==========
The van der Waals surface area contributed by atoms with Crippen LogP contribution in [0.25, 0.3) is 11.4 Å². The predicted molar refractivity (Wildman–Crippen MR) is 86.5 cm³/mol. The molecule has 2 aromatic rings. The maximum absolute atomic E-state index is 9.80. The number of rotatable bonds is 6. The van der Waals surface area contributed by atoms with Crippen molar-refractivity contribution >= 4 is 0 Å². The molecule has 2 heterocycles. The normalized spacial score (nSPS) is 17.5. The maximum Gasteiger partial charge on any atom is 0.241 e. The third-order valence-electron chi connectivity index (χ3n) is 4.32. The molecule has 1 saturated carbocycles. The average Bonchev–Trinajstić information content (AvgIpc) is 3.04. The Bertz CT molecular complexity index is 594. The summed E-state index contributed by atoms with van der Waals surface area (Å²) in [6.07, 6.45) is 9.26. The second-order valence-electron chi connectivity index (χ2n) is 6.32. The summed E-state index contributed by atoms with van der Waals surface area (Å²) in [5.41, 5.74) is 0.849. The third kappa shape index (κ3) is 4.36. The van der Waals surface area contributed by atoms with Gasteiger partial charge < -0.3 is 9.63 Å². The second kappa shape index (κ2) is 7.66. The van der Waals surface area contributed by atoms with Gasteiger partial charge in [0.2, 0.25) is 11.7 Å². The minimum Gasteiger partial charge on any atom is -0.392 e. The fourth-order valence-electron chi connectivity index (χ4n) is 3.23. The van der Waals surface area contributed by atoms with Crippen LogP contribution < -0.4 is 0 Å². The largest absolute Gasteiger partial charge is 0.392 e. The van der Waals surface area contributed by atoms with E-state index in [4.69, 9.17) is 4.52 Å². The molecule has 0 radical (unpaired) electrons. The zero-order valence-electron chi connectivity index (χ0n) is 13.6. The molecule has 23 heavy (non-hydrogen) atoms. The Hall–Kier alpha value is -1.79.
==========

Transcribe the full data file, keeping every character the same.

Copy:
The van der Waals surface area contributed by atoms with Crippen LogP contribution in [0.25, 0.3) is 11.4 Å². The predicted molar refractivity (Wildman–Crippen MR) is 86.5 cm³/mol. The molecule has 2 aromatic rings. The maximum absolute atomic E-state index is 9.80. The number of rotatable bonds is 6. The van der Waals surface area contributed by atoms with Crippen molar-refractivity contribution >= 4 is 0 Å². The molecule has 2 heterocycles. The normalized spacial score (nSPS) is 17.5. The maximum Gasteiger partial charge on any atom is 0.241 e. The third-order valence-electron chi connectivity index (χ3n) is 4.32. The molecule has 1 saturated carbocycles. The average Bonchev–Trinajstić information content (AvgIpc) is 3.04. The Bertz CT molecular complexity index is 594. The summed E-state index contributed by atoms with van der Waals surface area (Å²) in [6.07, 6.45) is 9.26. The second-order valence-electron chi connectivity index (χ2n) is 6.32. The summed E-state index contributed by atoms with van der Waals surface area (Å²) in [5.41, 5.74) is 0.849. The third kappa shape index (κ3) is 4.36. The van der Waals surface area contributed by atoms with Gasteiger partial charge < -0.3 is 9.63 Å². The second kappa shape index (κ2) is 7.66. The van der Waals surface area contributed by atoms with Gasteiger partial charge in [0.2, 0.25) is 11.7 Å². The minimum Gasteiger partial charge on any atom is -0.392 e. The fourth-order valence-electron chi connectivity index (χ4n) is 3.23. The van der Waals surface area contributed by atoms with Crippen LogP contribution < -0.4 is 0 Å². The largest absolute Gasteiger partial charge is 0.392 e. The van der Waals surface area contributed by atoms with E-state index in [4.69, 9.17) is 4.52 Å². The molecule has 0 radical (unpaired) electrons. The zero-order valence-electron chi connectivity index (χ0n) is 13.6. The molecule has 23 heavy (non-hydrogen) atoms. The Hall–Kier alpha value is -1.79.